Issaquah legislator introduces measure to eliminate some counties

February 8, 2011

By Warren Kagarise

Under a proposal offered by state Rep. Glenn Anderson, state leaders could dissolve some Washington counties for taking in more in state dollars than they contribute through state tax revenue.

The measure is unlikely to emerge from the House of Representatives, or even a committee. But the proposal has started a discussion about the harsh budget reality legislators face.

Democrats from populous Western Washington counties — Seattle Rep. Reuven Carlyle and Snohomish Rep. Hans Dunshee — joined Anderson to introduce the proposed constitutional amendment.

“Washington is facing an extraordinary budget crisis, just like California,” Anderson said in a statement. “We must take direct action to restore fiscal sanity.”

The six-term Fall City Republican has represented Issaquah and other 5th Legislative District communities in East King County since 2001.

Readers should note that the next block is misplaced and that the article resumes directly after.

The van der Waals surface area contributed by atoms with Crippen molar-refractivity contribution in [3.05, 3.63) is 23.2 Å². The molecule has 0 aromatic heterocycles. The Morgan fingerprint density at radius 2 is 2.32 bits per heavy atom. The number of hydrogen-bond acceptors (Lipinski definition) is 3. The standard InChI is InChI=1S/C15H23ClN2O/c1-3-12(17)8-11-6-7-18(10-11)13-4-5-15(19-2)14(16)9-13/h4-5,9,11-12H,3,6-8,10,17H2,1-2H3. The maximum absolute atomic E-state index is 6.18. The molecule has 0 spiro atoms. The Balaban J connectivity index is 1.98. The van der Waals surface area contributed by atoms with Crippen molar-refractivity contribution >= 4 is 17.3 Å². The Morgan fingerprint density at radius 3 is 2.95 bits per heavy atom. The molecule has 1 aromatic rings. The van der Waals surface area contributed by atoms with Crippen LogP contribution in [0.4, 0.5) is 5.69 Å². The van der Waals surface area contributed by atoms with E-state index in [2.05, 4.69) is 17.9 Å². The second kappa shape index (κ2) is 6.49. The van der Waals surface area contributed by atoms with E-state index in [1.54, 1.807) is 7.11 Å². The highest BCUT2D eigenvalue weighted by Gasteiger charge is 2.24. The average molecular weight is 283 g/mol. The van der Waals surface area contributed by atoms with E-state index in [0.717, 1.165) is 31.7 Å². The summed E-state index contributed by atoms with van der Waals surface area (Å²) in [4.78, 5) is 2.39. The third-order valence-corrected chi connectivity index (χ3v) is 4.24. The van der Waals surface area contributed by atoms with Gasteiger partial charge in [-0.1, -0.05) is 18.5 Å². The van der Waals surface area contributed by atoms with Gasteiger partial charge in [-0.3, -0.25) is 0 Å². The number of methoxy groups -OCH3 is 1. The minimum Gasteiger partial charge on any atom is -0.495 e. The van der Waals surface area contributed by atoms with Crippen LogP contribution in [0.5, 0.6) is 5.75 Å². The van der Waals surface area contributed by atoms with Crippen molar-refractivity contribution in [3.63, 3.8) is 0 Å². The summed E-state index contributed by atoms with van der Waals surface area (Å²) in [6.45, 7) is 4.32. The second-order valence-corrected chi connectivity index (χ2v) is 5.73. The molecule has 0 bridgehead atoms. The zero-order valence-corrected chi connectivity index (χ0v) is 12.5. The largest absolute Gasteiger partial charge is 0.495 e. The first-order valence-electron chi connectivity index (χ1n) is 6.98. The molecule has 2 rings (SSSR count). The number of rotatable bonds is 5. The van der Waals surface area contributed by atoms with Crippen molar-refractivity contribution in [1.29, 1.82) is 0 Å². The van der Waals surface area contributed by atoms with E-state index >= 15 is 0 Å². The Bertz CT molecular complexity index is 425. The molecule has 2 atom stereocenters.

The state faces a $4.6 billion hole in the budget for 2011-13. Evergreen State residents could face increased fees and reduced services from state agencies, and larger class sizes as a result of widespread cuts.

“Of the 39 counties, six contribute 75 percent of the state’s total tax revenues,” Anderson said. “King County alone contributes 40 percent to the state’s total tax revenues, but receives only 25 percent in state program expenditures. That means King County residents, Republicans and Democrats alike, are paying double for state programs, subsidizing much of the rest of the state. This must change.”

The figures Anderson cite come from state Office of Financial Management data prepared for Carlyle.

The measure Anderson introduced aims to enable the Legislature to dissolve and reorganize counties if they receive at least twice as much in state funds as they generate through tax revenue.

The counties in line for the axe under the proposal include Adams, Asotin, Ferry, Stevens, Lincoln, Garfield, Yakima and Wahkiakum. In Olympia, Republicans represent all but Wahkiakum County.

“Republicans need to be seen as getting the state ahead of our problems, not just getting back to zero,” Anderson said.

State constitutional amendments require a two-thirds majority vote in both chambers of the Legislature, plus statewide approval from voters.

Warren Kagarise: 392-6434, ext. 234, or Comment at

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